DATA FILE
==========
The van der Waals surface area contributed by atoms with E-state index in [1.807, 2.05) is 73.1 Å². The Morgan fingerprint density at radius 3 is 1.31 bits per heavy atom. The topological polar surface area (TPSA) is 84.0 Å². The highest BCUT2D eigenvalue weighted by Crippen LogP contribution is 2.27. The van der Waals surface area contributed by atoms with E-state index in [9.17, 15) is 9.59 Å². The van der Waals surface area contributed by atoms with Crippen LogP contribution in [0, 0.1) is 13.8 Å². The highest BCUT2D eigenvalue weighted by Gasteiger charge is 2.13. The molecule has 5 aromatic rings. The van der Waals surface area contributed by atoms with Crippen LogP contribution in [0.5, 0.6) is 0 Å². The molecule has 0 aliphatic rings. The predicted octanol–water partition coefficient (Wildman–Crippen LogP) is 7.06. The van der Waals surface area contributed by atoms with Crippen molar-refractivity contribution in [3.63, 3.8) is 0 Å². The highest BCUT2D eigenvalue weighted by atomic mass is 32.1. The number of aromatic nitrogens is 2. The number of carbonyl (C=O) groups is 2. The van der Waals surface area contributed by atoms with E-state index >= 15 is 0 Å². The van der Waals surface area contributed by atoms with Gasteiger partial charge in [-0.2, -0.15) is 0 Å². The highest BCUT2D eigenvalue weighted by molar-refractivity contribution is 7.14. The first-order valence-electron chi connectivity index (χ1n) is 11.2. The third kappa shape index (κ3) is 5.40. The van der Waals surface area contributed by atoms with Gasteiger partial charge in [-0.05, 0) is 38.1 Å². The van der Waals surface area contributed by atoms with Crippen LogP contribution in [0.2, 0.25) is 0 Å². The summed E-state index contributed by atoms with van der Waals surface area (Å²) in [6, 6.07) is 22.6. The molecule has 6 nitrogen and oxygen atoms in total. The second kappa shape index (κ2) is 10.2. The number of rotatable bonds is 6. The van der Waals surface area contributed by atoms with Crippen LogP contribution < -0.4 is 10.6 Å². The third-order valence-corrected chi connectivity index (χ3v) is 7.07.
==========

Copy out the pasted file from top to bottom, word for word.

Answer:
The van der Waals surface area contributed by atoms with E-state index in [1.807, 2.05) is 73.1 Å². The Morgan fingerprint density at radius 3 is 1.31 bits per heavy atom. The topological polar surface area (TPSA) is 84.0 Å². The highest BCUT2D eigenvalue weighted by Crippen LogP contribution is 2.27. The van der Waals surface area contributed by atoms with E-state index in [9.17, 15) is 9.59 Å². The van der Waals surface area contributed by atoms with Crippen LogP contribution in [0, 0.1) is 13.8 Å². The highest BCUT2D eigenvalue weighted by Gasteiger charge is 2.13. The molecule has 5 aromatic rings. The van der Waals surface area contributed by atoms with Crippen LogP contribution in [0.5, 0.6) is 0 Å². The molecule has 0 aliphatic rings. The predicted octanol–water partition coefficient (Wildman–Crippen LogP) is 7.06. The van der Waals surface area contributed by atoms with Crippen molar-refractivity contribution in [3.63, 3.8) is 0 Å². The highest BCUT2D eigenvalue weighted by atomic mass is 32.1. The number of aromatic nitrogens is 2. The number of carbonyl (C=O) groups is 2. The van der Waals surface area contributed by atoms with E-state index >= 15 is 0 Å². The van der Waals surface area contributed by atoms with Gasteiger partial charge in [-0.2, -0.15) is 0 Å². The highest BCUT2D eigenvalue weighted by molar-refractivity contribution is 7.14. The first-order valence-electron chi connectivity index (χ1n) is 11.2. The third kappa shape index (κ3) is 5.40. The van der Waals surface area contributed by atoms with Gasteiger partial charge in [-0.05, 0) is 38.1 Å². The van der Waals surface area contributed by atoms with Crippen LogP contribution in [0.2, 0.25) is 0 Å². The summed E-state index contributed by atoms with van der Waals surface area (Å²) in [6, 6.07) is 22.6. The molecule has 6 nitrogen and oxygen atoms in total. The second kappa shape index (κ2) is 10.2. The number of rotatable bonds is 6. The van der Waals surface area contributed by atoms with Crippen LogP contribution < -0.4 is 10.6 Å². The third-order valence-corrected chi connectivity index (χ3v) is 7.07.